Next page . . . . Previous page . . . . Speeches . . . . Contents . . . . Sittings . . . . PDF . . . . Video

Legislative Assembly for the ACT: 2018 Week 07 Hansard (Wednesday, 1 August 2018) . . Page.. 2544 ..


be an integral aim of the Space Agency, alongside things like satellite monitoring and usage. The natural home for such an agency, focused on both technological advancement and the pursuit of knowledge, is of course Canberra.

We are the interim home of the agency, but it is clear to all involved that we should be the permanent home. First, we have the infrastructure already. Mount Stromlo Observatory is one of the finest in the world, with a globally respected community of researchers. Work conducted by Professor Brian Schmidt at the ANU national space testing facilities at Mount Stromlo led to him being awarded the Nobel Prize. Now Professor Schmidt is the vice-chancellor of the ANU and he strongly supports Canberra as the home of the Space Agency.

If the ANU facilities at Mount Stromlo and a Nobel Prize winning astrophysicist are not enough to convince the federal government that Canberra should be the home of the Space Agency, well, we have more. UNSW Canberra Space, which is Australia’s largest leading space research and education team, calls the capital its home. Indeed, UNSW is expanding its footprint in Canberra, with a proposed new campus of 10,000 students with a focus on increased space research and an innovation precinct. It would make perfect sense to locate the national Space Agency near Australia’s two leading universities for space research to allow collaboration and foster opportunity.

Canberra is also home to all the major commonwealth government agencies that will be important partners. Defence, foreign affairs, Attorney-General’s, industry, innovation and science, CSIRO, Geoscience Australia and the NASA deep space tracking station are all located right here. We are also home to industry giants like Lockheed Martin and Northrop Grumman, as well as a host of commercial players like Geospatial Intelligence, Geoplex and Skykraft, just to name a few.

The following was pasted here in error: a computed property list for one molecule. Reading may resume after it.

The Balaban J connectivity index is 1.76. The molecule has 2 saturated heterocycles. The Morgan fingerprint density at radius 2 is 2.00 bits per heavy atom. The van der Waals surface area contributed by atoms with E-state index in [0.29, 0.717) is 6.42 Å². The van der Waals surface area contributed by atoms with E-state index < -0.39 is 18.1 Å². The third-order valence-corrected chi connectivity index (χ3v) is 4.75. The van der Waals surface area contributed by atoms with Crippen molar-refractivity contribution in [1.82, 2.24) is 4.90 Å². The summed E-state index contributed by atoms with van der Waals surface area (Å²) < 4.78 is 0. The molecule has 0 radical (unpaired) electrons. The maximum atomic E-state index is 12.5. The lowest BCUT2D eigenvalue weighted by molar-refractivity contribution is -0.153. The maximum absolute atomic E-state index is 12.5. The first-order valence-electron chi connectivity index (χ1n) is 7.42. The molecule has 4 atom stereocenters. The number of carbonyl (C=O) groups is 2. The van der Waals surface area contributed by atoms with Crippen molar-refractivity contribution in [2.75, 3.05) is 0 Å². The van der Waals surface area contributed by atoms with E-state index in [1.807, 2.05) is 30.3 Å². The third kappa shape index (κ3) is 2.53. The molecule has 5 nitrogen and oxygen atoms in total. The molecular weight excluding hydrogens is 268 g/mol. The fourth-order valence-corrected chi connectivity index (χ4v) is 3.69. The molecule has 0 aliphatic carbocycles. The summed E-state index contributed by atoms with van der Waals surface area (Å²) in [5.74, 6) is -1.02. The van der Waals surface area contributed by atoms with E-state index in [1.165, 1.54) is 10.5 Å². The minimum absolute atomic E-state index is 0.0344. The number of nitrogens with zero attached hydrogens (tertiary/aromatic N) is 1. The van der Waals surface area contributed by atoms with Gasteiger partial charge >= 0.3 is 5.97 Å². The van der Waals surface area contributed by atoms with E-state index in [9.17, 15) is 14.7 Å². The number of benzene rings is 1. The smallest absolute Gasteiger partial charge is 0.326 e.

The ACT government is dedicated to ensuring that our space exploration facilities are cutting edge. After the Canberra bushfires devastated the Mount Stromlo Observatory, it was rebuilt. We have dedicated almost $10 million over three years to support the growth of key sectors, including space. Just last week, we announced an extra $250,000 to provide greater access for local space sector businesses to the observatory and the researchers there. We are fostering links between researchers and business to promote collaboration. Our research and our satellites can only get better by bringing these groups together.

We are, of course, prepared to work with other state and territory governments in the space sector. Canberra’s leafy suburbs are not the best place to launch a rocket. Each state has its own strengths. Canberra has long acted as a fulcrum, bringing together the skills and assets from each state and using them to pursue a joint goal. We will do the same with the Space Agency, bringing robotics expertise from WA, the defence industry manufacturing of SA and the positioning and remoteness of the NT and Queensland under one agency in Canberra, harnessing their collective energy to travel into that final frontier.

The creation of the national Space Agency is a wonderful thing. We are deciding to pursue knowledge, providing jobs and scientific advancement. We should not sully this one with politicking. We are setting up an industry for Australia. We need to


Next page . . . . Previous page . . . . Speeches . . . . Contents . . . . Sittings . . . . PDF . . . . Video